Over the last several weeks, North America’s television screens have been flooded with what some international authorities are calling a ‘Christian genocide’ in Iraq. A self-proclaimed jihadist group, the Islamic State of Iraq and Syria (ISIS) has been systematically displacing, targeting and killing thousands of Christians across Northern Iraq. As ISIS’ desire to create an Islamic caliphate (an Islamic state led by a supreme religious and political leader known as a caliph; i.e, ‘successor’ to Muhammad) that stretches from Syria to Iraq endures, little is being reported on the plight of women in the region.
Recent international sources are reporting that women belonging to the Yazidi (predominantly ethnically Kurdish) and Christian religious minorities in Iraq are being raped and sold into slavery. Since June, fatwas have been issued, calling for Iraqi women in Mosul, as well as all Arab women to practice sexual Jihad and submit themselves voluntarily to the Jihadists fighting the Iraqi Army. ISIS militants are using Jihad Al-Nikah or ‘sexual Jihad’ to control and subjugate women. Vian Dakheel, a Yazidi female MP who addressed the Iraqi parliament last week, despite the speakers telling her to stick to the agreed statement, said that Yazidi women are being taken as slaves and being sold in the slave market. Yanar Mohammed, founder of the Organization of Women’s Freedom in Iraq (OWFI), a grassroots campaign which focuses on advocating for women’s rights in Iraq recently described the horrific events occurring on the ground:
“Three days after the invasion began, the militants were knocking on doors asking for unmarried women. We were told that 13 were taken from their homes and raped. More were taken later. The militants said it was their duty to serve the needs of the jihadists.”
The forms of oppression the Iraqi women are experiencing are not uncommon during armed conflict. Often used as a strategic weapon of war, the systematic rape of women not only destabilizes communities and terrorizes civilian populations but also forces women and children to flee their homes creating an influx in refugees and internally displaced persons (IDPs). Once attacked many flee their homes due to the cultural stigma associated with being a survivor of rape. Rebel groups use this cultural value to manipulate women into thinking that they are worthless, demoralizing entire communities through sexual violence against wives and daughters. Women end up feeling that they have brought a ‘curse’ into their villages. For this reason, many flee their country of origin with little hope of re-joining a reputable community.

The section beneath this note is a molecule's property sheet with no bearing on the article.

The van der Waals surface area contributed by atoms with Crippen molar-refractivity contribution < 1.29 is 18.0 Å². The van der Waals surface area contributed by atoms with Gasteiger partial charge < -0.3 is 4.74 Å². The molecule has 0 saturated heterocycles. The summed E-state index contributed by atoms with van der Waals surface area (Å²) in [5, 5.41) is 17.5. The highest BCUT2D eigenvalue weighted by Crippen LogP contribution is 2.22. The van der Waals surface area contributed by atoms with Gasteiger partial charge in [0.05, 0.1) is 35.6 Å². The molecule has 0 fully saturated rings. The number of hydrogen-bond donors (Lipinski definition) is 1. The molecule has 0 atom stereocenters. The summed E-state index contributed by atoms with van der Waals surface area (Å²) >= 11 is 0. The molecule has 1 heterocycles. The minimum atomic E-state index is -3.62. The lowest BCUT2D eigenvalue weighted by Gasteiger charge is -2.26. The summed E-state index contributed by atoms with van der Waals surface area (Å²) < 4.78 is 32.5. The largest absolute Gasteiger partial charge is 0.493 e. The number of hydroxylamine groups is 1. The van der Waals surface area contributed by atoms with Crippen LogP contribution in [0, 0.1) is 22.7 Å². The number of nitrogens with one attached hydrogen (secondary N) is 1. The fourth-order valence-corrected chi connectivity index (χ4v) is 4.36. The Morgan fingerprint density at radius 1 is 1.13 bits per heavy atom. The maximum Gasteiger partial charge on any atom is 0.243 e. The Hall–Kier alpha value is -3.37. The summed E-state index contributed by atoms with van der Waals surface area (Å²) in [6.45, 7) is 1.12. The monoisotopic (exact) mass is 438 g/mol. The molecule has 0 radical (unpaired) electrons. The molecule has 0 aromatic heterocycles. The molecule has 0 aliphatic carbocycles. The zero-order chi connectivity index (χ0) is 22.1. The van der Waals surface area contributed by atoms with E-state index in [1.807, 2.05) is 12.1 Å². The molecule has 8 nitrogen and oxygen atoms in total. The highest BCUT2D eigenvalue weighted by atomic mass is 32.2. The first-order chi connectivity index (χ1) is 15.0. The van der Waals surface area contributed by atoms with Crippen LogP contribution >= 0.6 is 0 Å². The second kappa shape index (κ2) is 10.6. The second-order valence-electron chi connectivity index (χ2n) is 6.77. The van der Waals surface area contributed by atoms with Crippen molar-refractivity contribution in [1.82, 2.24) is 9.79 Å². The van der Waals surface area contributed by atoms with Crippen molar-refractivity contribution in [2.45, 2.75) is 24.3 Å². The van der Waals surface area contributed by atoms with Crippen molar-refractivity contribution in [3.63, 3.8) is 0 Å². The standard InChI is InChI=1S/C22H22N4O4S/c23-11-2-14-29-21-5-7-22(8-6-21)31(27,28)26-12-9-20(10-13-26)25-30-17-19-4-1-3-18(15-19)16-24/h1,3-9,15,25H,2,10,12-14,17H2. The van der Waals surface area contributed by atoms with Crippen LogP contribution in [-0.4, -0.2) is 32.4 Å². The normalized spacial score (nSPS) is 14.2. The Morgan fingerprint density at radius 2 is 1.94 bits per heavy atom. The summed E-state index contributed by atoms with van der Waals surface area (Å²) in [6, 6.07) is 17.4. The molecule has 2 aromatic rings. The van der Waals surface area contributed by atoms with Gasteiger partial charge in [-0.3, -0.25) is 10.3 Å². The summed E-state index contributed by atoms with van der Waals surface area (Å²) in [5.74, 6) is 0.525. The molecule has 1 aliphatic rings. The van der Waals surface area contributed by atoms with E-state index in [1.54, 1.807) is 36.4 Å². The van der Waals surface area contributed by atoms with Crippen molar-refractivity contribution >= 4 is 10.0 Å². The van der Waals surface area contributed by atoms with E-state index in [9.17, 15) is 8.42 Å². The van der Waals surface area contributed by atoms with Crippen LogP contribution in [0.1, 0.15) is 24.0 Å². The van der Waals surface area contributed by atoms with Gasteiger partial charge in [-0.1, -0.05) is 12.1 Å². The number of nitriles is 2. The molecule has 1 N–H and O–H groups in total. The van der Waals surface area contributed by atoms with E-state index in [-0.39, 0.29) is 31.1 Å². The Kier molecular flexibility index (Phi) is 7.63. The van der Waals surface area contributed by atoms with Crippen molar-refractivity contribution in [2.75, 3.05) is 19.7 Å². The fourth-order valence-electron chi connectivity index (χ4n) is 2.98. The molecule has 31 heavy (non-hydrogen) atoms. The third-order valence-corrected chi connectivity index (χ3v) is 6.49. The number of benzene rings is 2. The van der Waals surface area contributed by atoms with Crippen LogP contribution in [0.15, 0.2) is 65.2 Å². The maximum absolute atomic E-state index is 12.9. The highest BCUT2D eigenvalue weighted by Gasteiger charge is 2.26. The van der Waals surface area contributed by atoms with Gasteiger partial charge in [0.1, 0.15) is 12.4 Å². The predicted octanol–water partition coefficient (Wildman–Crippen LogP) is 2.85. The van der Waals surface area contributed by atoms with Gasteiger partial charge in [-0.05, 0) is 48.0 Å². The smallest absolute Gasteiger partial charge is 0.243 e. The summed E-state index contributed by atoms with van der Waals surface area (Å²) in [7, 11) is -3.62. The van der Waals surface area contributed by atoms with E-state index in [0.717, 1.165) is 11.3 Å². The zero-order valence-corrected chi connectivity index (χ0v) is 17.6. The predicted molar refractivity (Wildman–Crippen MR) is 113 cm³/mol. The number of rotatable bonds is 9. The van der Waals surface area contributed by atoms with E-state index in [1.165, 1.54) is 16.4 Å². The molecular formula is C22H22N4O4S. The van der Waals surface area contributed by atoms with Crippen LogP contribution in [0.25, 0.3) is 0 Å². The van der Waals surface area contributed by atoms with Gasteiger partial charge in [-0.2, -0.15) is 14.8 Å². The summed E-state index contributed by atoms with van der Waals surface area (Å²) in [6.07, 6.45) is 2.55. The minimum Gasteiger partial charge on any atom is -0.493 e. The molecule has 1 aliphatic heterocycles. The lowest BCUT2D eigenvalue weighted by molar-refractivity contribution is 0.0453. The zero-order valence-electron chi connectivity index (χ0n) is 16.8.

Contrary to popular belief, Iraqi women have not always experienced the same forms of gendered and economic oppression as they do now. In fact, in the second half of the twentieth century, the emancipation of women took significant steps forward as a result of the Ba’ath regime and their commitment to women’s education and workforce participation (this is not to discount the gross human rights abuses perpetrated by the same party). However, since the sectarian violence has erupted over the last six months, gender-based violence has resurfaced and a new war is being waged against women’s bodies.
Underscoring the plight of Christian and Yazidi women in Iraq is not to discount the religious sectarian violence occurring throughout the region but rather it is to understand and acknowledge the double disenfranchisement that a Yazidi woman experiences, not only because she is a religious minority but also because she is a woman. Unfortunately, the ‘epistemic violence’ of colonial mentalities still plagues us today, presenting a monolithic experience of women in the Middle East. For many in the West, the term ‘Arab world’ is used almost synonymously with ‘Muslim world’ when considering gender justice, which means there is an assumption that all women are Muslim. This contributes to the silencing of the diverse voices of women belonging to religious minorities.
For too long, the international community has obscured the experience of the Iraqi woman, ignoring difference and silencing stakeholders. Let MP Vian Dakheel’s plea reach the ears of more than her Parliament: “Brothers, away from all political disputes, we want humanitarian solidarity.” Let the international community hear her cries and take action.